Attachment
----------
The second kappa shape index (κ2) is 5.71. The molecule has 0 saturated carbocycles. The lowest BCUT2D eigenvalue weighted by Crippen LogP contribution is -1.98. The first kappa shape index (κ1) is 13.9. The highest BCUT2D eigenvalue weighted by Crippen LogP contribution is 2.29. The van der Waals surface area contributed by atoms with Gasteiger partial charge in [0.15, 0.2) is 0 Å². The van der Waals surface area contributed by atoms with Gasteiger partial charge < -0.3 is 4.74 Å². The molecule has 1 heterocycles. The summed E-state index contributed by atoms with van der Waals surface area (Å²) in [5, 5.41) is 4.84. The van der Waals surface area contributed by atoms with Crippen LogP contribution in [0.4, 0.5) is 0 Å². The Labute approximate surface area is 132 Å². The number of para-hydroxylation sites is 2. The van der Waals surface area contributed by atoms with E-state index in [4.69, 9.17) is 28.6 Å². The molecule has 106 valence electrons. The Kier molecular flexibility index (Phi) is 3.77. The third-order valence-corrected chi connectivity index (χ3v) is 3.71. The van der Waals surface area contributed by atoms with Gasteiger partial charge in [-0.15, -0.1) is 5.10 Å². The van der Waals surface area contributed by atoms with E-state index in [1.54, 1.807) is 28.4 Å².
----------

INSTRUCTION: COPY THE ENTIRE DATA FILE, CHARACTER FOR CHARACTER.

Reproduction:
The second kappa shape index (κ2) is 5.71. The molecule has 0 saturated carbocycles. The lowest BCUT2D eigenvalue weighted by Crippen LogP contribution is -1.98. The first kappa shape index (κ1) is 13.9. The highest BCUT2D eigenvalue weighted by Crippen LogP contribution is 2.29. The van der Waals surface area contributed by atoms with Gasteiger partial charge in [0.15, 0.2) is 0 Å². The van der Waals surface area contributed by atoms with Gasteiger partial charge < -0.3 is 4.74 Å². The molecule has 1 heterocycles. The summed E-state index contributed by atoms with van der Waals surface area (Å²) in [5, 5.41) is 4.84. The van der Waals surface area contributed by atoms with Crippen LogP contribution in [0.4, 0.5) is 0 Å². The Labute approximate surface area is 132 Å². The number of para-hydroxylation sites is 2. The van der Waals surface area contributed by atoms with E-state index in [4.69, 9.17) is 28.6 Å². The molecule has 106 valence electrons. The Kier molecular flexibility index (Phi) is 3.77. The third-order valence-corrected chi connectivity index (χ3v) is 3.71. The van der Waals surface area contributed by atoms with Gasteiger partial charge in [-0.15, -0.1) is 5.10 Å². The van der Waals surface area contributed by atoms with E-state index in [1.54, 1.807) is 28.4 Å².